Meanwhile, on a separate visit on Thursday of last week, police came into the club along with state liquor control agents. They found “hundreds” of people who appeared to be underage, he said. (Read the original report on both incidents here.)
“It was grossly overcrowded,” said Lt. Hoffman. “The density of the crowd interfered with the ability of the liquor inspectors to card everyone. It was becoming a dangerous situation to contain people. Everyone was running around. Everyone dropped their drinks on the second floor and ran to the first floor. We ended up in the interest of public safety allowing people to leave. We didn’t have enough personnel [to check them].”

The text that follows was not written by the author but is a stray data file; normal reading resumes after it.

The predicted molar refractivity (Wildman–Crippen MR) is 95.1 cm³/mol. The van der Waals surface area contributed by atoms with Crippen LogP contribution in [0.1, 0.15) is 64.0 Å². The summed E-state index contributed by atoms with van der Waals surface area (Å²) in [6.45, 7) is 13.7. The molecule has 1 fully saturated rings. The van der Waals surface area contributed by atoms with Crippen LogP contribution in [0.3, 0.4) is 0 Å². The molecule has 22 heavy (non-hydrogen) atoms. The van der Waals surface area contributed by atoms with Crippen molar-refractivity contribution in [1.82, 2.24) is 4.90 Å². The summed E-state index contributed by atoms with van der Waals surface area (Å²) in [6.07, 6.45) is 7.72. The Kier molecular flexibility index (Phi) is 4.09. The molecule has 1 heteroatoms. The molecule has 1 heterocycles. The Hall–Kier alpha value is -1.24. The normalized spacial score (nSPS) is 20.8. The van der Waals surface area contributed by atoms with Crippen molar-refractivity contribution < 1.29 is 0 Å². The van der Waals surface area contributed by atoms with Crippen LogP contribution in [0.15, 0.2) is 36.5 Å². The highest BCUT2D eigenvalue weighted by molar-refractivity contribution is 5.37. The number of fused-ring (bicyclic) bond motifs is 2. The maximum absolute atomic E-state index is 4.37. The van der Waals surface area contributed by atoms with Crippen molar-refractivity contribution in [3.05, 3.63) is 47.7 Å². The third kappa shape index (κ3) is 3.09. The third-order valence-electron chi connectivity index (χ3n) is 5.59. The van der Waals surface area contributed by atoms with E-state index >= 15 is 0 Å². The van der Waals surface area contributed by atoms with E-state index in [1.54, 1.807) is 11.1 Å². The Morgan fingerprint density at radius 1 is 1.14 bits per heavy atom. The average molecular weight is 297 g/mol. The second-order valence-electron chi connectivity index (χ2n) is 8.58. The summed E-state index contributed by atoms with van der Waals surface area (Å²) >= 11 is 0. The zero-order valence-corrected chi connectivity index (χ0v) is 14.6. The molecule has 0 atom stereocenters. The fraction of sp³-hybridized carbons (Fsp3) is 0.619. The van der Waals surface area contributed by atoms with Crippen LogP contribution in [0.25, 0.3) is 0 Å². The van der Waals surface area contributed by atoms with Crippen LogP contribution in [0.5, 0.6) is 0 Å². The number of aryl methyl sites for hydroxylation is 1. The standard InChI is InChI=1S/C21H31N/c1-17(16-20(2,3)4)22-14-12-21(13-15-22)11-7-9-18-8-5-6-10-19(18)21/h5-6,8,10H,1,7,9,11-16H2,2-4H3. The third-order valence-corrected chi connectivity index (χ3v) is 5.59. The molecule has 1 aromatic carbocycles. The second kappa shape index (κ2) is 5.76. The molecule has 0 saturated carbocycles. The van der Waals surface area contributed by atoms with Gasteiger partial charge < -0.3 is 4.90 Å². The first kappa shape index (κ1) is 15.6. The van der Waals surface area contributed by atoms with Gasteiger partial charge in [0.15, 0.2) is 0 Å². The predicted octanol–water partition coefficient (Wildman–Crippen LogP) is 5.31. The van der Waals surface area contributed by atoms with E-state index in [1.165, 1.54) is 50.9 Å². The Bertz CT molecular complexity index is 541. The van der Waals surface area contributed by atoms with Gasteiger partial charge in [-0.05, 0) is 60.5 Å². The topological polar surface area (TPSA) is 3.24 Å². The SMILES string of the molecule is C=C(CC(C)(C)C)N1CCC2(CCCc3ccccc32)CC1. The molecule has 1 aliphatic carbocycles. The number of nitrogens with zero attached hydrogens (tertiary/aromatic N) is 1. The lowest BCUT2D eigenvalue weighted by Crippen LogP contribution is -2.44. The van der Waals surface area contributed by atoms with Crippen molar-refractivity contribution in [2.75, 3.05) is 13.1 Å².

Liquor control agents did stop three people who were underage, and they were arrested. “There were many more than that. There were probably 100 underage people judging by their appearance,” said Hoffman.
A Quieter Night
The crowd wasn’t as large this Thursday night. There was plenty of dancing to blaring recorded pop and electronica, but no trouble.
Ruff, who is also a construction worker, makes $75/night at Pulse, where he works on Thursdays. He said he and a group of friends have been in charge of organizing the parties lately, and that at first, the rest of the nightclub staff may not have realized “how big they were.”
“I’d say this is probably the biggest party [in New Haven] right now,” he said as people streamed into the second-floor bar area. The club has three bars; the basement bar was by far the most crowded on Thursday night.